In the months leading up to Election Day 2016, we had the incredible opportunity to curate an exhibit for noted media personality and professor Melissa Harris-Perry and her students in the Wake The Vote civic learning and democratic engagement program at Wake Forest University in Winston-Salem, NC. Here’s how we put up an exhibition with 30 works of art by 15 artists from across the country and multiple custom installations in about a month’s time:
Our curatorial approach was to reflect, through visual art and installations, what the diverse Wake The Vote students thought were the most pressing issues in our country leading up to the Election. After an ideation session with the Wake The Vote crew at the historic manse which now houses the exhibit, we did strategic outreach to a universe of artists, pinpointing works that captured student sentiments. We then assigned specific issues that the students chose – violence in our communities, immigration, education and voting rights – to specific rooms or spaces within the house and filled them with art that spoke to those issues.
The Art and the Artists
UP TO US featured photographs, paintings, prints and other media by the following artists: Amy Elkins, Annu Palakunnathu Matthew, Ben Arnon, Ben Eine, Bill Dunlap, Brian Dailey, Chris Stain, Favianna Rodriguez, Jetsonorama, Justseeds collective, Lmnopi, Michael Massenburg, Russel Craig, Sheila Pree Bright and Shepard Fairey.
On the exhibit’s opening day, we brought two of those artists, Russel Craig of Philadelphia and Michael Massenburg of Los Angeles, to the house to participate in an artist talk with us. They discussed their work and philosophies with visitors and answered questions about what it’s like to be an artist of color in today’s social and political climate. Check out some 360 degree views of the exhibit on the Wake The Vote website.
In addition to the inspiring works of art at the exhibit, Big Bowl of Ideas also created and built four custom installations. The installation on the front lawn, titled “Waves of Voters,” consisted of three gigantic freestanding walls covered in colorful graphics related to voting rights and civic empowerment. These walls, illuminated at night, were visible from the street and beckoned visitors inside. On opening day, a group of community volunteers, including Winston-Salem City Councilmember Denise D. Adams, joined together to complete the installation’s paint job.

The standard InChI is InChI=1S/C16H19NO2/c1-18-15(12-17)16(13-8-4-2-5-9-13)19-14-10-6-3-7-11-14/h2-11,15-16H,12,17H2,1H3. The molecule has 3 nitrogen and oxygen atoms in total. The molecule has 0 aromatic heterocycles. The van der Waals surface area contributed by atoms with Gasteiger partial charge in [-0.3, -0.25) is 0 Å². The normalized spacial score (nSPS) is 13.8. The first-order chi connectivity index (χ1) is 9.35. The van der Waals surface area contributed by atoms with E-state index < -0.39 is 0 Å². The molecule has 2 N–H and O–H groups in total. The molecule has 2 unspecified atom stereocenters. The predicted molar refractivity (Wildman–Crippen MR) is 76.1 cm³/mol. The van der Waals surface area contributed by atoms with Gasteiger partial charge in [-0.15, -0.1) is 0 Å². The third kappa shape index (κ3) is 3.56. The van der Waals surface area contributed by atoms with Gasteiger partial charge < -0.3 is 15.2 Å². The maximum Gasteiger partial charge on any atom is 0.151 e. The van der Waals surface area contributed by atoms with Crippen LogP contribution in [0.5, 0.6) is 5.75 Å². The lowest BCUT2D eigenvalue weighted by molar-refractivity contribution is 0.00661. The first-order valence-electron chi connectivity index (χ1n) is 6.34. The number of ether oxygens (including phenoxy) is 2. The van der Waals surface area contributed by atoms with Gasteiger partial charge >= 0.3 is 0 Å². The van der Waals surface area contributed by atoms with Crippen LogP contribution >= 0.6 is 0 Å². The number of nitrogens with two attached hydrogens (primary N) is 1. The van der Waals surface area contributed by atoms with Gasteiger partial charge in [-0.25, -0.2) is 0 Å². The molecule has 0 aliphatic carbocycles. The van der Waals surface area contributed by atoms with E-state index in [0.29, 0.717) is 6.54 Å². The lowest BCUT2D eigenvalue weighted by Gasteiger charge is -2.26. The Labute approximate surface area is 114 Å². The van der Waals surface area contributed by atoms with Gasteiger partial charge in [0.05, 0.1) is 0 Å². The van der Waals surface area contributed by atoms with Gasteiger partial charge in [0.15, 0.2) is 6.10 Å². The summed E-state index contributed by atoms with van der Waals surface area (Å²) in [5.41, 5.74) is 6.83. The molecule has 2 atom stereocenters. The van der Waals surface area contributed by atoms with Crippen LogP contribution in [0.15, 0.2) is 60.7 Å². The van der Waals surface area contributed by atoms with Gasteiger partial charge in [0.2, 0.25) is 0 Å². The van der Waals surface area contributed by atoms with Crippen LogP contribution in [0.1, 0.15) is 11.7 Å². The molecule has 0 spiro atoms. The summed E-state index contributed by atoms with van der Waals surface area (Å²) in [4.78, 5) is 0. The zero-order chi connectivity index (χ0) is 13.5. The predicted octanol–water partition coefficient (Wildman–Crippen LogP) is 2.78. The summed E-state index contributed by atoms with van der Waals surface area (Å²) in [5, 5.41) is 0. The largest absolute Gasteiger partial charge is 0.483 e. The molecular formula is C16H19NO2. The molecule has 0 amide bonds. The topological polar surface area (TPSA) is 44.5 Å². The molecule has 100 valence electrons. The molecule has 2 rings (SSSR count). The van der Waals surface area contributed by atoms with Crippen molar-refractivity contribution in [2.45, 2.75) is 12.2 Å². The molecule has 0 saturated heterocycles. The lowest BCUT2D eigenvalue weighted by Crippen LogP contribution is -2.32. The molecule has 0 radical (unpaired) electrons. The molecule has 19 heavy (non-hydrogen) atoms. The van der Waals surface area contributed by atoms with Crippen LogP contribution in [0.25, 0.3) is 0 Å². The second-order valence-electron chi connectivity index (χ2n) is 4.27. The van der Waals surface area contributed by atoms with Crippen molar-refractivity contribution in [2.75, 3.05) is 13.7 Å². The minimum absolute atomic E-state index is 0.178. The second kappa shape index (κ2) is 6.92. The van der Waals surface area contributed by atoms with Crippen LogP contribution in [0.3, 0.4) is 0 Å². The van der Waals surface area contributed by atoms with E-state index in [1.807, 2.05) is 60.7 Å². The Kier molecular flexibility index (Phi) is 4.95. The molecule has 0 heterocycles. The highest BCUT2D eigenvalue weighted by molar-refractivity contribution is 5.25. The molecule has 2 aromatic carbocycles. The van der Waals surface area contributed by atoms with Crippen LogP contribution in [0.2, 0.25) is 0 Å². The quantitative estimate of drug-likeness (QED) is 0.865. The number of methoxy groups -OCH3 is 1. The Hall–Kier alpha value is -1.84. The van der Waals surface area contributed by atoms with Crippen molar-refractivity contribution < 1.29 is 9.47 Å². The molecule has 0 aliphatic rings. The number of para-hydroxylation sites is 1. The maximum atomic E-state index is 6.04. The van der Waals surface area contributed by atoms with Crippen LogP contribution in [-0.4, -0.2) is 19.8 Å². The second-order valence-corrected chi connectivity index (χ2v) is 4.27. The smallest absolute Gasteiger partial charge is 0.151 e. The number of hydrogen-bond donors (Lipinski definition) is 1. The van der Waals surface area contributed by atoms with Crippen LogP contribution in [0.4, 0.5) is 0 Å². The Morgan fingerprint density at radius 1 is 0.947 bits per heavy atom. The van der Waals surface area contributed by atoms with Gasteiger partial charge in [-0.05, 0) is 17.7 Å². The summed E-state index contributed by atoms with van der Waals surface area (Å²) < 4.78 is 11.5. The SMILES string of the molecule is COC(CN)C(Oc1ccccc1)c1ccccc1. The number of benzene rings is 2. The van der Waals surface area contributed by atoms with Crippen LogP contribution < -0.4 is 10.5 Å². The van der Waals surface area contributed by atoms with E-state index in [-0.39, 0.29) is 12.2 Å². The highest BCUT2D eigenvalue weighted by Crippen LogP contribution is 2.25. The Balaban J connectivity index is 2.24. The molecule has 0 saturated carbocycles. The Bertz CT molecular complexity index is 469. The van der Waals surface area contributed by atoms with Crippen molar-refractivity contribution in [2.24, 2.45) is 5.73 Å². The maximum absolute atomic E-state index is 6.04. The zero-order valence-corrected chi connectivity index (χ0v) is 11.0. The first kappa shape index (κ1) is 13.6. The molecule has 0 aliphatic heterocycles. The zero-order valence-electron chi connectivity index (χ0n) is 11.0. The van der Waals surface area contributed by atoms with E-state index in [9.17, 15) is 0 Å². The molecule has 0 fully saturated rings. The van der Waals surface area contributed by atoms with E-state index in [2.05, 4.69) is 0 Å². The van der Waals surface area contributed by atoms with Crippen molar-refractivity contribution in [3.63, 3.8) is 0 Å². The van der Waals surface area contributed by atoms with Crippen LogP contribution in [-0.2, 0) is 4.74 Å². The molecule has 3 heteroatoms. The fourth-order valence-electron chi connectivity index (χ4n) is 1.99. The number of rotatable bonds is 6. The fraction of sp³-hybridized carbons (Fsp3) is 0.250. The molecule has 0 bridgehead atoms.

In front of the house’s patio area, we installed a wheatpaste mural featuring an image created by Jetsonorama of civil rights activist Frederick Moss juxtaposed with an enormous American flag, making use of an otherwise underutilized space.
In the foyer area of the exhibit, we built a “Voting History Election Booth Time Machine,” which was a recreation of a set of three vintage voting booths containing informational dioramas about the history of voting rights in North Carolina. These voting booths were particularly poignant given the fact that North Carolina is still a hotbed of voter suppression, even now in 2016.
And on top of all that, in the ‘Violence in Our Communities’ room, we created an installation called “They Can’t Vote,” memorializing black victims of police violence in the South over the last three years. The installation featured translucent portraits of the victims sourced from social media and online news sources, intertwined with statistics about racial bias and policing. In a powerful and painful moment of reflection, Sybrina Fulton, mother of Trayvon Martin, and other Mothers of The Movement visited this installation, further driving home how pressing the issue of police brutality is in this country.
We want to thank Melissa Harris-Perry and the good folks at Wake The Vote and the Pro Humanitate Institute for their support and input. It’s great to work with people who understand the powerful potential that art has to speak louder than words.